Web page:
Nursing home neglect and abuse continues on a regular basis while shareholders and executives get fabulously rich from Medicaid and Medicare funded commercial real estate. It appears, however, that a coalition of so-called senior advocacy organizations cannot mobilize to force congress to take a hard look at the COVID-19 nursing home tragedy that didn’t have to happen.

The U.S. Nursing Home System Incurred Massive Fatalities Due to System Failure. Will We Forget it Happened?

What Does the Death of 132,000 Institutionalized Patients Mean for the Past and the Future?

Officially 132,000 patients in the care of government funded and regulated skilled nursing facilities succumbed to the COVID-19 virus. The question with which we must now grapple is this: “Why did an unprecedented mass fatality occur to a specific institutionalized group of Americans?” Prior to COVID, the largest pandemic related sweep of death through an institution occurred in the military during WWI. Of the approximately 60,000 U.S. military deaths during the first World War, 40,000 were due to influenza.

Infectious disease experts warned us for decades that periodic pandemics would become the norm. In regard to COVID and the pandemics that preceded it, here is what Dr. Michael Osterholm and Mark Olshaker said in the preface to their new edition of Deadliest Enemy:

They all came as a surprise, and they shouldn’t have. Nor should the next one; and rest assured, there will be a next one and one after that, and on and on. And as we have outlined in this book, one of them will be even bigger and one or more orders of magnitude and more serious than COVID-19. Most likely, as we’ve written, it will be a novel influenza virus with the same devastating impact as the 1918-19 Great Influenza pandemic that killed between fifty and one hundred million people, but playing out in a world with three times the population, international commercial air travel, tinderbox. Third World megacities, encroachment of natural habitats that have brought animal reservoirs of disease to our doorsteps, hundreds of millions of humans and host animals living cheek by jowl, and a planet-wide just-in-time supply chain delivering everything from electronics and auto parts to lifesaving medicines without which the most advanced hospitals cease to function.

Michael Osterholm & Mark Olshaker, Deadliest Enemy, New York: Little, Brown, Spark

What Does One of the Few Few Experts on Presidents & Pandemics have to Say?

Max Skidmore, an expert on U.S. presidents, as well as my colleague and fellow author on this blog has written a book entitled Presidents, Pandemics, and Politics. Like so many other experts who tried to tell us what was likely to happen, Professor Skidmore presciently wrote this in 2016:

Presidents and Pandemics will argue that we must learn from past experience – mistakes and successes – in preparation for the future, and that future preparation vital to the maintenance of civilization, here and elsewhere. As critical as terrorism is in the modern world, including bioterrorism, an even greater threat comes from natural causes. It will be necessary to overcome the tendency to respond only to the most dramatic danger – the obscenities, say, of a scowling enemy decapitating a helpless captive, attacking innocent school children, or snarling evil intent that might take place here – as opposed to preparation also for what assuredly will take place here: ever more virulent pandemics.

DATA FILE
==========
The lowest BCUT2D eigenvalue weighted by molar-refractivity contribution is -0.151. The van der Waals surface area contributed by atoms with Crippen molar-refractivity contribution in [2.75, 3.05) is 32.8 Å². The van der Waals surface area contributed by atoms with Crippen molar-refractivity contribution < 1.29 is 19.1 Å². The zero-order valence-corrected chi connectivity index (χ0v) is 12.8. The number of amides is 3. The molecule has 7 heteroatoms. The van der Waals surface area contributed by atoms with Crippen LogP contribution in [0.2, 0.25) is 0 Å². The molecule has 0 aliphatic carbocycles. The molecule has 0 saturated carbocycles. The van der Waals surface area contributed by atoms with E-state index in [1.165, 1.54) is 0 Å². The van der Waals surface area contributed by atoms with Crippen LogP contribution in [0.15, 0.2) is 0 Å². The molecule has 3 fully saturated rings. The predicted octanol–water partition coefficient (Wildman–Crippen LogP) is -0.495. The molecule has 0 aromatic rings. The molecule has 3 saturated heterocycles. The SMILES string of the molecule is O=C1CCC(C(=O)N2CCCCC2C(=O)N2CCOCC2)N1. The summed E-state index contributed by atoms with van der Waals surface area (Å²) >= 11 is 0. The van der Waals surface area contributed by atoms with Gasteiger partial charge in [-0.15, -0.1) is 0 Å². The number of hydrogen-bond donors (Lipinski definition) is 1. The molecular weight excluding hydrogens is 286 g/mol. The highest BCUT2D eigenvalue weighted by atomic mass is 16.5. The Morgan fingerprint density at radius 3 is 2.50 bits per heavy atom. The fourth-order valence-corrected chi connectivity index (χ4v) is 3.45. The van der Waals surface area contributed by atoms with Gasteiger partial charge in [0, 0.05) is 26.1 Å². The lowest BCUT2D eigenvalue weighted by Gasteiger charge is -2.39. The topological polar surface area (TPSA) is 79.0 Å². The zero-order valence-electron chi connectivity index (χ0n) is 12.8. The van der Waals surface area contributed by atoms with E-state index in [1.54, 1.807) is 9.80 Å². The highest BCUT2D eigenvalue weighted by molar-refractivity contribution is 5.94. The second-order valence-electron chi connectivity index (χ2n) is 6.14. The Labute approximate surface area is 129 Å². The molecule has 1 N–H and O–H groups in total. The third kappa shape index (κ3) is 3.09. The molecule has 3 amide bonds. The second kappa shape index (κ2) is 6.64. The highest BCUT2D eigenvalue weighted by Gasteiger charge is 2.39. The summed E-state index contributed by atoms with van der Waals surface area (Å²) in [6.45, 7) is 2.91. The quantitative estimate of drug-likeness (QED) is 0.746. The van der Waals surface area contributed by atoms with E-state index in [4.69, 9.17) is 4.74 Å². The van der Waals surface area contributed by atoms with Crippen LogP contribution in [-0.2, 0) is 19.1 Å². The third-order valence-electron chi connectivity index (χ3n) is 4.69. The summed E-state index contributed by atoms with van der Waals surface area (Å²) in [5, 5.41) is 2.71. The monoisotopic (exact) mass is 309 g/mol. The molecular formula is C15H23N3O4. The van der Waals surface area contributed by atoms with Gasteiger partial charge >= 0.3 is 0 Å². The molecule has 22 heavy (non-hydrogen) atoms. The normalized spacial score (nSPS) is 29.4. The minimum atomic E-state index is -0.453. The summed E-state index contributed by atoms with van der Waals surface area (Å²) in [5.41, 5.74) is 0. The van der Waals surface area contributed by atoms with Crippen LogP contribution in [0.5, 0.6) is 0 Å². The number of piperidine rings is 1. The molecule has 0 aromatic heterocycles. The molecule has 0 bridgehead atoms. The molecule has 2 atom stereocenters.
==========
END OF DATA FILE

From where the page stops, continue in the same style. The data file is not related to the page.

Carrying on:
Max J. Skidmore, Presidents, Pandemics, and Politics, New York: Palgrave Macmillan.

The U.S. Nursing Home System Was Warned and Didn’t Pay Heed to the Warning: That is Inexcusable

There appears to have been no preparation – no set of guidelines in place and enforced – to deter the rate of COVID-19 fatalities that occurred in U.S. skilled nursing facilities. If providers and agencies charged with regulating them didn’t know about guidelines for preventing mass fatalities due to a pandemic, they should have known.

Officials in Hong Kong knew about the devastation wrought by the 2003 SARS outbreak and took steps to prevent it from happening again. They issued a set of guidelines which required the following: (1) All facilities have an infection control officer, (2) Conduct annual outbreak drills, (3) Have a permanent 1- to 3-month stockpile of personal protective equipment (PPE) use, and (4) Establish visitation rules that address hygiene and PPE use, and procure technology to facilitate communication with families in case of an outbreak. Provisions were also made to externally quarantine infected residents and staff. (See: George A. Heckman, MD, et al., “Proceedings From an International Virtual Townhall: Reflecting on the COVID-19 Pandemic: Themes From Long-Term Care,” JAMDA, 28 April 2021, p. 2)

Seven Hundred and Sixty skilled nursing facilities in which 76,673 patients are ensconced are located in Hong Kong. It appears that approximately 30 patients in these facilities died because of COVID-19. In the U.S., it was not uncommon for a single facility to have 30 fatalities (e.g. Riverbend Rehab and Care in Kansas City Kansas owned by the Ensign Group, which had a phenomenally good year financially during 2020). Companies such as Life Care Centers of America, the Evangelical Lutheran Good Samaritan chain, and the Ensign Group had multiple facilities with 30 or more deaths. Fifty patients were killed in the Life Care Care Centers facility in Farmington, New Mexico, but there were many others in which excessive deaths occurred.